30 July 2017: Mixed marriages should debunk idea of ‘pure’ race – http://www.straitstimes.com/opinion/mixed-marriages-should-debunk-idea-of-pure-race

Written by singapore 2025

01/08/2017 at 7:24 am

Community Improvement Projects Committee (CIPC): Waiting for the CCC

Facebook post 7 Sep 2016:

In the run-up to the Bukit Batok by-election, I posted a facebook note about the Neighbourhood Renewal Program (NRP). The PAP later confirmed that the NRP is “fund-neutral” and would be available to any Town Council, a subtle, but significant shift away from its earlier position that should it lose Bukit-Batok SMC, it would not be able to carry out NRP works for the affected precinct. Today is as good a day as any to talk about another source of “upgrading” funds for Town Councils – namely the Community Improvement Projects Committee (CIPC) funding, one year to the date of an article published by the Straits Times last year. For the record, AHTC is still waiting for CIPC-funded works to begin.

Unlike the NRP, CIPC funding is anything but “fund-neutral”. In fact, my experience informs me that CIPC funds are used as a political tool to differentiate PAP town councils from opposition ones, not just physically through readily apparent town improvements, but to reflect better operating surpluses and/or minimise operating deficits for Town Councils in their financial statements too.

With generous CIPC injections, Town Councils are not restricted to to use their finite routine funds and surpluses for town improvement and upgrading. Instead, Town Councils can propose the use of CIPC funds to upgrade or replace older equipment including proposals to build new structures (such as linkways).

In short, CIPC funding is a treasure chest of public monies for Town Councils to tap on, subject to the enthusiasm and commitment levels of the various CCC Chairmen who oversee the ward hand in hand with the Grassroots Adviser (in the case of opposition wards, usually the losing PAP candidate) or MP of the ward.

Even so, the ultimate beneficiaries of CIPC funding have to be the residents of each constituency and town. To that end, AHTC has proposed to the People’s Association (under who the Grassroots Adviser and CCCs are organised) that for CIPC funding for FY16/17 available from MND, the Aljunied and Hougang CCC’s look to upgrading the playgrounds outside PAP Community Fund (PCF) kindergartens in the town in line with the Prime Minister’s call earlier this year for more “challenging” playgrounds in our HDB estates (see facebook post linked below). We hope the CCC Chairmen and Grassroots Advisers in Aljunied and Hougang work hard to deliver this – in AHTC, they will find a ready and supportive partner.

That Singapore is a democracy is exceedingly trite. But the substance of our democracy should evolve to deliver fund-neutral benefits for all our residents. As a PAP pioneer leader, Mr S. Rajaratnam once remarked, we should move to becoming a democracy of deeds, not words. It is time to put Singaporeans first, regardless who they vote for – with you, for you, for Singapore.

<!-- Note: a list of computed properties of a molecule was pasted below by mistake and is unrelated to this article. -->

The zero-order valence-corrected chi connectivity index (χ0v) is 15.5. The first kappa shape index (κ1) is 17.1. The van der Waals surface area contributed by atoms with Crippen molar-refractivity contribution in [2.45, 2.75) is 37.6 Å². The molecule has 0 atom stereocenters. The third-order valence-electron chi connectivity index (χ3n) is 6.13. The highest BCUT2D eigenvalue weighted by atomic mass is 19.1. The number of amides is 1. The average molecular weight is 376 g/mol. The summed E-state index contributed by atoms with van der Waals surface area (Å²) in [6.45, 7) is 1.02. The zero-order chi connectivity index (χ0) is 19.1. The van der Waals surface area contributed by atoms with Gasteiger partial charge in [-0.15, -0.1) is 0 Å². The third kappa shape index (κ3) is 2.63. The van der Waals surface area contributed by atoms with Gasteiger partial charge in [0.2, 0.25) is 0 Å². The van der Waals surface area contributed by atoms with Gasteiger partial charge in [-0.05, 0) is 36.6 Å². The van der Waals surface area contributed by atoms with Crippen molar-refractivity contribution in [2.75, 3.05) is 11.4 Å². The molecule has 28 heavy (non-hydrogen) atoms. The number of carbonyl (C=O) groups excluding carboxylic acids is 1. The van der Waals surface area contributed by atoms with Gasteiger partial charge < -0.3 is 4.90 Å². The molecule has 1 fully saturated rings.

Useful Links

Parliament and the CIPC: see selected Hansard debates and questions below.

PM Lee on Playgrounds: https://www.facebook.com/leehsienloong/posts/1139832076079497

The Middle Ground: Now you see the CCC – http://themiddleground.sg/2015/07/28/now-you-see-the-ccc/

The Middle Ground: Thank you CCC (not your MP) – http://themiddleground.sg/2015/09/07/thank-ccc-not-mp/

The Straits Times: Budget 2015 – http://www.straitstimes.com/singapore/singapore-budget-2015-maliki-wps-pritam-spar-over-upgrading-work-in-opposition-wards

Afternote:

Each year, the Ministry of National Development (MND) sets aside about $40m under its budget for all the use of the Citizen Consultative Committees (CCC) in Singapore for Community Improvement Projects Committee (CIPC) upgrading purposes.

Each CCC in Singapore is formed on the basis of its political boundary – for e.g. in Aljunied GRC, there is the Eunos CCC, Paya Lebar CCC, Kaki Bukit CCC, Bedok Reservoir-Punggol CCC and Serangoon CCC. In the usual course of events, once projects are approved by the CCC, CIPC funds are then transferred the parent Town Councils to execute the upgrading works.

From 2009 to 2011 (prior to the 2011 elections), over the course of three years, the Government had pushed about $12m of CIPC monies to the then Aljunied Town Council under the PAP team for upgrading projects.

Over the course of a political term of five years, the Government can potentially extend up to about $200m of taxpayers monies to all the Town Councils under CIPC funding through the CCCs.

It has been suggested to me that the amount of CIPC funding extended for the 17 projects that were tendered out by the CCC sometime in May 2015 (as stated here: http://www.straitstimes.com/politics/singapolitics/ccc-rebuts-wp-claim-of-indifference-says-17-projects-being-implemented) amount to about $2m. If true, it would correspond that Aljunied GRC and Hougang SMC were allocated about 1% of CIPC funding over a five year term. It would be useful to know how much taxpayer dollar was allocated to similarly sized constituencies over the course of FY2011-2016. Such questions, have been met largely been non-answers (see parliamentary remarks on CIPC issues below), arguably confirming the political nature of CIPC funding.